“…“The conversation a year ago was, ‘Oh my god you’re going to kill my book sales’ and ‘You can’t release e-books simultaneously’ and ‘Don’t do an app, no one will buy my book if the app is $2.99!’” said Lorena Jones, the publishing director behind Chronicle Books‘ digital initiatives, in an interview with Wired at the company’s San Francisco office.
Now book publishers know they must evolve: 21 percent of Americans say they’ve read an e-book, according to a Pew Internet study released last week, and the Association of American Publishers says 114 million e-books were sold in 2010 (the most recent year for which numbers are available). Some 48.3 million iPads, Android tablets and e-readers were sold to U.S. consumers in 2011, and about half that many were sold the year before, according to NPD Group. With so many tablets flooding the market, demand for e-books is only going to grow.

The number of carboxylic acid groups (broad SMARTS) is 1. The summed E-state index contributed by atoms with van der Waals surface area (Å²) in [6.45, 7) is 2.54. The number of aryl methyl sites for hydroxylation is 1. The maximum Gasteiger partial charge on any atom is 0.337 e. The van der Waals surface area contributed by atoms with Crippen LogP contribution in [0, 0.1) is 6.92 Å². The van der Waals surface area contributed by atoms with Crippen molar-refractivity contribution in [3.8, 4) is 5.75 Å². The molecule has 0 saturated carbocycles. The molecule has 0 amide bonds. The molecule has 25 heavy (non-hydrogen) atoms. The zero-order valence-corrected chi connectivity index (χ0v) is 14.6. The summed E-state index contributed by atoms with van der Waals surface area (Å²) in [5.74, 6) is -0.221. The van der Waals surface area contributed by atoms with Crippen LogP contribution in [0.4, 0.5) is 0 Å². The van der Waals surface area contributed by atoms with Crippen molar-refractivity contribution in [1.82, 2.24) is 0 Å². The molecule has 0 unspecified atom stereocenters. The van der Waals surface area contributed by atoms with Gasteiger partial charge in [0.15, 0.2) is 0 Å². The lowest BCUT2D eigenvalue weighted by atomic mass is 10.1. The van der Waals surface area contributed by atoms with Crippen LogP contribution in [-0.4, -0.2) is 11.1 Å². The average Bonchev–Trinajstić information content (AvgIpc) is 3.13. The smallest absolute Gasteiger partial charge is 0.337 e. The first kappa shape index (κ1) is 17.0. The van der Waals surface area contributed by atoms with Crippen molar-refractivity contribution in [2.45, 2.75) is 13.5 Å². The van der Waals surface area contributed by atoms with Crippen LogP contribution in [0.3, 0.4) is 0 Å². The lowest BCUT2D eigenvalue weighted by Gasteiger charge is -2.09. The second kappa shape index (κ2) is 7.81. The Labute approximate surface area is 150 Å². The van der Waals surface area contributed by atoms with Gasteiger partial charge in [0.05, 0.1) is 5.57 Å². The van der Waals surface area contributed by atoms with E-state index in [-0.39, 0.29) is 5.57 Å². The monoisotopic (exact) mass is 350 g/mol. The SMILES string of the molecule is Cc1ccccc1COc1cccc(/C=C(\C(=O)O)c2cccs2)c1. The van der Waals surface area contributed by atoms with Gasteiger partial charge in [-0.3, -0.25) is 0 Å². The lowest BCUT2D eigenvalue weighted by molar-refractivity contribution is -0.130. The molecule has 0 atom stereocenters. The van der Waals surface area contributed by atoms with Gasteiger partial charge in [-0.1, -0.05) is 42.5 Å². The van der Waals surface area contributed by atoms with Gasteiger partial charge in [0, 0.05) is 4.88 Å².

Though the rewards promise to be great, the adaptation book publishers must make is far more complicated than that faced by the music and movie industries, which essentially needed to digitize their current products. Bookmakers must become multimedia companies — creating audio, video and interactive components for their immersive, built-for-tablets offerings…”